Imagine the pandemic as the least worrisome backdrop for an album project. Consider bluegrass veteran Phil Leadbetter beating cancer five times, from the point of being diagnosed with Stage III Hodgkin’s Lymphoma in February 2011 through a procession of stem cell transplants, PET scans, chemotherapy of various types including clinical trials, remissions, recurrences, kidney failure, dialysis, a corneal transplant that failed due to the effects of the cancer drugs, pneumonia, E-coli, sepsis, shingles—that’s an abridged version of what Leadbetter has been experiencing going on 10 years now. He documents every stage of his journey on his website, in Phil’s Cancer Story and Cancer Updates. Then last year, shortly after the album was completed, pancreatic cancer claimed Leadbetter’s bandmate and best friend (of 45 years) Steve Gulley, one of the great bluegrass songwriters of our time. Gulley passed on August 18, 2020, shortly after he and his wife Debbie had recorded their last song together, “Yesterday’s Gone,” for what became Swing For The Fences.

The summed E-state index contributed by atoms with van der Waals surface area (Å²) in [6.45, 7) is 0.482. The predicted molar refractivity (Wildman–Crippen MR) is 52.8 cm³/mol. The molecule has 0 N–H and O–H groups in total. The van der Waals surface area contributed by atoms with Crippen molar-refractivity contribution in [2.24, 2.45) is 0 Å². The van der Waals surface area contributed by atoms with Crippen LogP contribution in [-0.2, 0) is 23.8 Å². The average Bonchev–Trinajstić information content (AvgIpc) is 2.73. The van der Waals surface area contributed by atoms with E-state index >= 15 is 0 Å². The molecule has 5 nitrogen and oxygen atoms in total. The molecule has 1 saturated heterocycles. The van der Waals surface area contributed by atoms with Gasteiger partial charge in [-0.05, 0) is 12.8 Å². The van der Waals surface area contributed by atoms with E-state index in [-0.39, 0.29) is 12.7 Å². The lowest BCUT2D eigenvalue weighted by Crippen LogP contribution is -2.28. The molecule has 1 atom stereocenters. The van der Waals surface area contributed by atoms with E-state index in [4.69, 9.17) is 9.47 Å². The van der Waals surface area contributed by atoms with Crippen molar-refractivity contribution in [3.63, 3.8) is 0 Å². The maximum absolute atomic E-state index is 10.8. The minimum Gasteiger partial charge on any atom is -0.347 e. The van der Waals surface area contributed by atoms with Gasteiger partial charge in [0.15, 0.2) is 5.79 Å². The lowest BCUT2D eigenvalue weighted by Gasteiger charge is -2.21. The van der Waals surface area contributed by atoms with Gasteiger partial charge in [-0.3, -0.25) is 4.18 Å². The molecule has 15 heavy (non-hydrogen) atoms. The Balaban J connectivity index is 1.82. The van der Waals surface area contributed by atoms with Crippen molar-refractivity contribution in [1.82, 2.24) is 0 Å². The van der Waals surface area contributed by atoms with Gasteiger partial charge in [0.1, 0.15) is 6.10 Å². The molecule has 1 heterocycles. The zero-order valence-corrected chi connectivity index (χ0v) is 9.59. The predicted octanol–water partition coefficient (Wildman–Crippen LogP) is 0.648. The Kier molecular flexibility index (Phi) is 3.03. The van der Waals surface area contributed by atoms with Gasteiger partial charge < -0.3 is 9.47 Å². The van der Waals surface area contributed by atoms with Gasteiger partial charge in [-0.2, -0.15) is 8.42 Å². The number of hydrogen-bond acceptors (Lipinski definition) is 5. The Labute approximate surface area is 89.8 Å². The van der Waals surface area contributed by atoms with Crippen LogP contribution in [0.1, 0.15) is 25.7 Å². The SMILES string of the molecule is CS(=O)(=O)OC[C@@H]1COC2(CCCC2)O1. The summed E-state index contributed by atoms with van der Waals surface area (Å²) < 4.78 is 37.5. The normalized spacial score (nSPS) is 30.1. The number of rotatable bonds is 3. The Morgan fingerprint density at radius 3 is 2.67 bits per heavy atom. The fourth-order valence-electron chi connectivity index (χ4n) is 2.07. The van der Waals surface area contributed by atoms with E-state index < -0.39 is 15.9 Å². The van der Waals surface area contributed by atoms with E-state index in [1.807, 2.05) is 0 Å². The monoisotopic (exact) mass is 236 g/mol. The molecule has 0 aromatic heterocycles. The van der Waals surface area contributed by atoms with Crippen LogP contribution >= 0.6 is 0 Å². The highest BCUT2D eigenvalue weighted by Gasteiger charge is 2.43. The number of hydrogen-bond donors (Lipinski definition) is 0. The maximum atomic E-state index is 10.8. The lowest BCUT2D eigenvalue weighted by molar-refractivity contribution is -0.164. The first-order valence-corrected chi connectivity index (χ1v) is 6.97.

‘Yesterday’s Gone,’ Phil Leadbetter and The All Stars of Bluegrass, A tribute to the late Steve Gulley, who duets with his wife Debbie on the track featured on Swing For The Fences. It was the couple’s last recording together.